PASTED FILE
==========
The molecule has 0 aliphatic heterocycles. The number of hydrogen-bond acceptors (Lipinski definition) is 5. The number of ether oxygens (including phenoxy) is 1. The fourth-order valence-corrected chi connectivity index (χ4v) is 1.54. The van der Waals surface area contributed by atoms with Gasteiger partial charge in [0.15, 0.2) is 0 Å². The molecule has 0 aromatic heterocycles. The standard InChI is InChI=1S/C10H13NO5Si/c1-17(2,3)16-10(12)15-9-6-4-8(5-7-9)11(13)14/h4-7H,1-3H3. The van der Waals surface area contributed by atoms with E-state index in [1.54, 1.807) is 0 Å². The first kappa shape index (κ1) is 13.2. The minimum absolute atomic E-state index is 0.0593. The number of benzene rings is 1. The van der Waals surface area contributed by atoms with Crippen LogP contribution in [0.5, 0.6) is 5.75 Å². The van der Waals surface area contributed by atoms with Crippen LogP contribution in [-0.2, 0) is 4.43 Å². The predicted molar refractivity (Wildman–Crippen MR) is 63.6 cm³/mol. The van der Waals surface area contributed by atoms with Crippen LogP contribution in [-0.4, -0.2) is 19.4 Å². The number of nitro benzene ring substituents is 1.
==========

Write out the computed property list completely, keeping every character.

The molecule has 0 aliphatic heterocycles. The number of hydrogen-bond acceptors (Lipinski definition) is 5. The number of ether oxygens (including phenoxy) is 1. The fourth-order valence-corrected chi connectivity index (χ4v) is 1.54. The van der Waals surface area contributed by atoms with Gasteiger partial charge in [0.15, 0.2) is 0 Å². The molecule has 0 aromatic heterocycles. The standard InChI is InChI=1S/C10H13NO5Si/c1-17(2,3)16-10(12)15-9-6-4-8(5-7-9)11(13)14/h4-7H,1-3H3. The van der Waals surface area contributed by atoms with E-state index in [1.54, 1.807) is 0 Å². The first kappa shape index (κ1) is 13.2. The minimum absolute atomic E-state index is 0.0593. The number of benzene rings is 1. The van der Waals surface area contributed by atoms with Crippen LogP contribution in [0.5, 0.6) is 5.75 Å². The van der Waals surface area contributed by atoms with Crippen LogP contribution in [-0.2, 0) is 4.43 Å². The predicted molar refractivity (Wildman–Crippen MR) is 63.6 cm³/mol. The van der Waals surface area contributed by atoms with Crippen LogP contribution in [-0.4, -0.2) is 19.4 Å². The number of nitro benzene ring substituents is 1.